It’s hard not to cheer the end of Pastor Terry Jones’s fifteen minutes of fame, though I regret that whenever the lens is turned on Southerners, it’s always the dumb ones we see. Born in the South myself, I have encountered plenty of shortsightedness there, to be sure. But I have seen other things too: young women who risk physical assault to accompany other women into abortion clinics; a teenager with searing green eyes who endured months of parent-appointed Christian counseling to become, in the end, happy and still gay; and then there’s my own pasty white grandmother, who made sure I saw the Lorraine Motel, where Martin Luther King Jr. was killed, before my tenth birthday. Such people exist below the Mason Dixon line—and arguably outnumber the likes of Pastor Jones and his fifty-member congregation. You just wouldn’t know it from watching your television.
In a strange twist of historical karma, this “fringe-figure” fiasco has coincided with the anniversary of the birth and tragic death of a real Southern pioneer, Ella May Wiggins, who was born poor in Sevierville, Tennessee, on September 17, 1900. Not many details about her life are known, though numbers seem important somehow: by the time she was 19, both her parents had died. By the time she was about 20, she was married with a child. She gave birth to nine children altogether, though only five survived past early childhood. Abandoned by her husband in 1926, she made her living as a spinner at American Mill No. 2 in Gaston County, North Carolina, where she worked, according to the North Carolina Museum of History, “twelve-hour days, six days a week, earning about nine dollars a week.”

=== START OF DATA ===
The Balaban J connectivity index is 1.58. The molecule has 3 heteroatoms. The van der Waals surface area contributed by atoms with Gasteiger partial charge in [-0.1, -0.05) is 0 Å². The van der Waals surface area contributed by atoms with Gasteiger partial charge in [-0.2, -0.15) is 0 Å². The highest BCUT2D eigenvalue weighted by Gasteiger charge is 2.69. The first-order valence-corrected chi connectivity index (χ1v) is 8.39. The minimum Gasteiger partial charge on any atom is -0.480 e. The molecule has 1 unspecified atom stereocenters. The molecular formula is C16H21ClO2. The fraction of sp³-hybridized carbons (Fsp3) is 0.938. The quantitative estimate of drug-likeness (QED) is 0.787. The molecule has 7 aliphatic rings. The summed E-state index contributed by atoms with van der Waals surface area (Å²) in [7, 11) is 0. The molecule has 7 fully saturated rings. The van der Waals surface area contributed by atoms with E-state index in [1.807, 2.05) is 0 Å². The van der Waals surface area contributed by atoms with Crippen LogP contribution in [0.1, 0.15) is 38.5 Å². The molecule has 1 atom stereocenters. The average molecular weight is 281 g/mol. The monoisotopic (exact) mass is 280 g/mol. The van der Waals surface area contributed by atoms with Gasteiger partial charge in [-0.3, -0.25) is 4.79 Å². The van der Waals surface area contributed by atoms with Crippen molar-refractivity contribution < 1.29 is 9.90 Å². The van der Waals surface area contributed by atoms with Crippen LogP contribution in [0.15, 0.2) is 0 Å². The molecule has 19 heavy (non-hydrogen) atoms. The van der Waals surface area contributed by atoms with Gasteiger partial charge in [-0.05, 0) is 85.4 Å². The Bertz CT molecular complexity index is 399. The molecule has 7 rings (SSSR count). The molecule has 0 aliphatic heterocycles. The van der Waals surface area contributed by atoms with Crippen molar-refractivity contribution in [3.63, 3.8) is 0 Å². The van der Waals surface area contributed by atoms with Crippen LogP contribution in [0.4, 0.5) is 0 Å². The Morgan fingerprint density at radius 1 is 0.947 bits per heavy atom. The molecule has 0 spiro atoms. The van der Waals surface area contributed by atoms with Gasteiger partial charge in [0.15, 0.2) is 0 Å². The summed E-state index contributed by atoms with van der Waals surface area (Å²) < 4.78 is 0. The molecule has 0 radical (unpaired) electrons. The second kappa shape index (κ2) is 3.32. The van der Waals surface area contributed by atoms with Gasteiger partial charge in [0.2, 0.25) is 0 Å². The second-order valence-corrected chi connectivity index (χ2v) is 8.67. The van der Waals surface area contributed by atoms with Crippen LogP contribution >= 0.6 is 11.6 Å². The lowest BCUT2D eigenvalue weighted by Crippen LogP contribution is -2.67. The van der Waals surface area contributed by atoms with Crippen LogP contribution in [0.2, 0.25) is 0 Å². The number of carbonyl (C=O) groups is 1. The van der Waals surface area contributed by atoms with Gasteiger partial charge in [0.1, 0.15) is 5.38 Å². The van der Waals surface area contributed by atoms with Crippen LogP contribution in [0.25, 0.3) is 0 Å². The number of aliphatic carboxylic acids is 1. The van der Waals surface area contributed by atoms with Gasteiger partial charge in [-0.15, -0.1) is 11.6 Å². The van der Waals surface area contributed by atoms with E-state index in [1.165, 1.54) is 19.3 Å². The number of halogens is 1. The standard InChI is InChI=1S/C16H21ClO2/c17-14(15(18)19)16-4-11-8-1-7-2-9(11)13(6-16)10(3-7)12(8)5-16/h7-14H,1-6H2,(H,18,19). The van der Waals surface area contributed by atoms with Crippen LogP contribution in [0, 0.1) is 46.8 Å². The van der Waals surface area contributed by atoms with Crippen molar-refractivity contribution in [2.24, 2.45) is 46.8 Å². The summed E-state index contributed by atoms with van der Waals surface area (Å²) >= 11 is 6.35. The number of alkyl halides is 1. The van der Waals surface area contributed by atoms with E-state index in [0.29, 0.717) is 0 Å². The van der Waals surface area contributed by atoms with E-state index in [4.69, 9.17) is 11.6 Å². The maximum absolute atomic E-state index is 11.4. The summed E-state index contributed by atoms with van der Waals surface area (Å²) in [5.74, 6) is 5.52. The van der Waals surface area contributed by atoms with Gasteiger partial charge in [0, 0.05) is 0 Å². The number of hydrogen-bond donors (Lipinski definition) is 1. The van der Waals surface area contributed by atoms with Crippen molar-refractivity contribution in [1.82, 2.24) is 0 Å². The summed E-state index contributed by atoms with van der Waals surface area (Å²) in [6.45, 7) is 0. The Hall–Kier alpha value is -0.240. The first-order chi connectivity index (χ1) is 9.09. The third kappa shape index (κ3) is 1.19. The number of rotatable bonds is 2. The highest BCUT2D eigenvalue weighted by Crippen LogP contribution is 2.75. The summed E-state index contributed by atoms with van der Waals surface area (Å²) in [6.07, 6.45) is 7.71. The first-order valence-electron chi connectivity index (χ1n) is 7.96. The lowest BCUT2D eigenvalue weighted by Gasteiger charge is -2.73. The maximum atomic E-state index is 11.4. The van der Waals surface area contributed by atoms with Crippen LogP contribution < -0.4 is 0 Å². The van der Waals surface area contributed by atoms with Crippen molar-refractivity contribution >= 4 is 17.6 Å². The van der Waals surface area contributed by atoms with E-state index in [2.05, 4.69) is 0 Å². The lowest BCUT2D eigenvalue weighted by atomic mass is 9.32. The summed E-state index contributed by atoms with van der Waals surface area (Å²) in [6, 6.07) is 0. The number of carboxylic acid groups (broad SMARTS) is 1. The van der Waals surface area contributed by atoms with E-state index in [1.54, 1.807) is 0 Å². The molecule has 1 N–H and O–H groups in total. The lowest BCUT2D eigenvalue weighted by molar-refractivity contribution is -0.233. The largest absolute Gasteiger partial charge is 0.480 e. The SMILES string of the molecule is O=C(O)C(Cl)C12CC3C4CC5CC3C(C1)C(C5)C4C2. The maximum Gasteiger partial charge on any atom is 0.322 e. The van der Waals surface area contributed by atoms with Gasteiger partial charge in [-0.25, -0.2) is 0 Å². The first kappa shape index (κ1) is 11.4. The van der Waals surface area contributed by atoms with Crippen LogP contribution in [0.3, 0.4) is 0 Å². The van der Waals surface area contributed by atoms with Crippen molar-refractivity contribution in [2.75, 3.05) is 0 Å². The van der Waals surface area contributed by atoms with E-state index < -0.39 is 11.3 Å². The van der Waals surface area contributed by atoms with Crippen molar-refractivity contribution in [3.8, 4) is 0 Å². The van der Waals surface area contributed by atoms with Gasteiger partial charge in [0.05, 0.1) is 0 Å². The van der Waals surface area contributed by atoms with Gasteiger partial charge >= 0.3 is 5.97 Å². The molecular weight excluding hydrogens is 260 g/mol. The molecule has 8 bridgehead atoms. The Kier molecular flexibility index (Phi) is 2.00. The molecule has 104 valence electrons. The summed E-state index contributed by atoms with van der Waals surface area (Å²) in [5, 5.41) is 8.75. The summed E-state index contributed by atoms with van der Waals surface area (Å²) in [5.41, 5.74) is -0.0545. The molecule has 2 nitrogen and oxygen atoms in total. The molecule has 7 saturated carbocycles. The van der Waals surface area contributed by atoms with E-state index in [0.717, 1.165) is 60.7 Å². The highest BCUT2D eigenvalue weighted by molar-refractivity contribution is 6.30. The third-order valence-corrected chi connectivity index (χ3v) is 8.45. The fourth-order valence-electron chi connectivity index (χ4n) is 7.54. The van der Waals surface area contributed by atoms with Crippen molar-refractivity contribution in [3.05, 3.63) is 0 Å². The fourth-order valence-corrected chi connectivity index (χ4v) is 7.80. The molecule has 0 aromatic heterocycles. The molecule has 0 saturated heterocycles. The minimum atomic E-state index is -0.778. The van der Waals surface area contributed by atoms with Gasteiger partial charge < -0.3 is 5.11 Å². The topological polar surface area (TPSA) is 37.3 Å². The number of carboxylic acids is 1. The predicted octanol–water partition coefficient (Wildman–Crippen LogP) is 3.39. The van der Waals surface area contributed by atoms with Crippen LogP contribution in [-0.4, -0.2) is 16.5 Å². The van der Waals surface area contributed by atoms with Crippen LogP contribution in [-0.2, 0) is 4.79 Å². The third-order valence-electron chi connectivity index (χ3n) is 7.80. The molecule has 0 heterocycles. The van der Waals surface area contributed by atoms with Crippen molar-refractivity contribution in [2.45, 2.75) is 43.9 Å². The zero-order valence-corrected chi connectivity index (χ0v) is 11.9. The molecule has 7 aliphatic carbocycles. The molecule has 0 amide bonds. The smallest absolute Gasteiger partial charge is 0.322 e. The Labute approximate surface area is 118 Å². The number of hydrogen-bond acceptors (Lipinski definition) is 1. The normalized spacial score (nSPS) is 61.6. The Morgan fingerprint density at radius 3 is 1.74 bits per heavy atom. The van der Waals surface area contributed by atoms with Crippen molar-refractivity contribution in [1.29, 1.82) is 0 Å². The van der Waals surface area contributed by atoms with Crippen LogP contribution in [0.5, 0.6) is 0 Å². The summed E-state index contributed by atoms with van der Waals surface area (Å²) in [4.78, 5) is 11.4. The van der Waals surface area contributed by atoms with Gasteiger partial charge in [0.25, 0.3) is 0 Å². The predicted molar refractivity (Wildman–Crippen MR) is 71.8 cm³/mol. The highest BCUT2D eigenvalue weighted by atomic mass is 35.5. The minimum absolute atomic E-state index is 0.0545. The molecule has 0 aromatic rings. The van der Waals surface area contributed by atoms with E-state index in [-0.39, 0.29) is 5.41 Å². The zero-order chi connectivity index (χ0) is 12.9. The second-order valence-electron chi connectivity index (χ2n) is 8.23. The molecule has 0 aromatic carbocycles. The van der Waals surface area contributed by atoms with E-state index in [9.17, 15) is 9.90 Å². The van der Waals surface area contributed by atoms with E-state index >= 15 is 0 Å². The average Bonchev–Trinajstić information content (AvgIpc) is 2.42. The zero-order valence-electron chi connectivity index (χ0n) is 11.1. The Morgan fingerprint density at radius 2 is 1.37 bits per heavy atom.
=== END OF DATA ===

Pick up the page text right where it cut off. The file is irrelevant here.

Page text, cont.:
As the economy tightened in the late 1920s, so did mill owners. The Loray Mill in Gastonia was owned by a textile company in Rhode Island and, like many mills in the South, had begun demanding more from their workers for the same amount of pay. The practice was about increasing efficiency, about adopting a new “scientific” management style, but the workers just called it what it was: the “stretch-out.”
The conditions at the Loray Mill were so bad that labor activists Ellen Dawson and Fred Beal thought they might actually be ripe for a union. Unions had never thrived in the South—where anxieties over races mixing often trumped personal interest—but this time more than a few workers bit. Five were fired for it.
In response, the union voted to strike. Nearly 1,800 workers at the Loray and nearby mills walked off the job—many of them only to walk back on a month later, discouraged and broke. A good number remained, however, in a tent city erected near the mills. Ella May Wiggins was among them. Against all odds, she had become a union balladeer and bookkeeper, argued vehemently against segregation in the union, and even went to Washington, DC, to testify about the poor labor conditions in the South.
“I’m the mother of nine,” she told lawmakers there. “Four died with the whooping cough, all at once. I was working nights, I asked the super to put me on days, so’s I could tend ’em when they had their bad spells. But he wouldn’t. I don’t know why.… So I had to quit, and then there wasn’t no money for medicine, and they just died.”
On June 7, 1929, a fight broke out between strikers and local men who had crossed a picket line composed primarily of women and children. Such violence was not uncommon, although this time shots were fired and the Gastonia police chief Orville F. Aderholt was killed. Sixteen union members, including three women, were charged with murder. In its closing statements, the prosecution had turned to the all male jury and asked questions like, “Do you believe in North Carolina?”